Long have we, Minstrels,
sung vainglorious lays
Of warfare and destructive deeds, and long
Our themes have been of what we are and what
We shall be when our argosies have passed
To every mart and come, like laden bees
Returning home, with wealth from orient lands.
Enlarge we now our theme
and sing of him
Who first made pregnant the waiting womb of fate,
Begetting where his ancient city stands
The lusty Child which patient Time Lath made
Parental of a people yet to be
The world's predestined ministers of Peace.
Lo! at the cruel cadence
of the year
When all the land was carpeted with snows,
A star shot flaming across the northern skies
Portentous of a passing soul that had
No soilare from the murky crew of men
Who wrought with him. Avid of gain were they,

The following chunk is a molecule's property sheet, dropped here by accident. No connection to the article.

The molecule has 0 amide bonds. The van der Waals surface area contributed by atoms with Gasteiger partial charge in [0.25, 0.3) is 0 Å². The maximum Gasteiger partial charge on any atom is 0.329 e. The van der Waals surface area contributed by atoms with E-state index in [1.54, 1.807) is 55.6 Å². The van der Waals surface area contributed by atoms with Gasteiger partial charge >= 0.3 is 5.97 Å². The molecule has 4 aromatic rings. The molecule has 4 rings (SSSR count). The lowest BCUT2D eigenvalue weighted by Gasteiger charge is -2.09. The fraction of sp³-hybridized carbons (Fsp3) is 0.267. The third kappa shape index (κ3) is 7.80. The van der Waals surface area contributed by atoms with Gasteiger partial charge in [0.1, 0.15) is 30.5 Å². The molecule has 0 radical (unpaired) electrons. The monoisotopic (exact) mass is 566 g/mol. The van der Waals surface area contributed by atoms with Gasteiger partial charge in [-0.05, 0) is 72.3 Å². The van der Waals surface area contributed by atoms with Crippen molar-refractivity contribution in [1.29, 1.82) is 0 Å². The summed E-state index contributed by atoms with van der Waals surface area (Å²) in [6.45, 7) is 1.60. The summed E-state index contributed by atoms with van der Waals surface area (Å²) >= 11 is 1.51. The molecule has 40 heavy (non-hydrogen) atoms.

And thus they lived their futile years and died!
But he, when his life's
dayspring dawned within,
Heard on the inward ear, in solemn tune,
The august choir of myriad streams and plains
And woods and winds—the whole, wide, mighty land
And aborigines all chorusing
In unison: "Come unto us," they sang;
"Long have we been unknown, and are unseen,
Save by the wild beasts searching for their prey
And by those far-off immemorial eyes
That flock the heavens and shepherd us at night,—
Come, Sire, and build a new Hesperia here,—
A city in the West, cast as a seed
On consecrated soil. So shalt thou raise
A patriot people, and spread from sea to sea
The holy pow'r of Christian empery!"
He came whose heart was
stauncher than the walls
Of his famed city which he built.
And there He wrought his inextinguishable deeds,
Whose soul was whiter than the Christmas snows
That shrouded all the land at his demise.
So heard Champlain the call and wrought and passed:
His city is God's acre for his bones;
A happy people, his vast monument!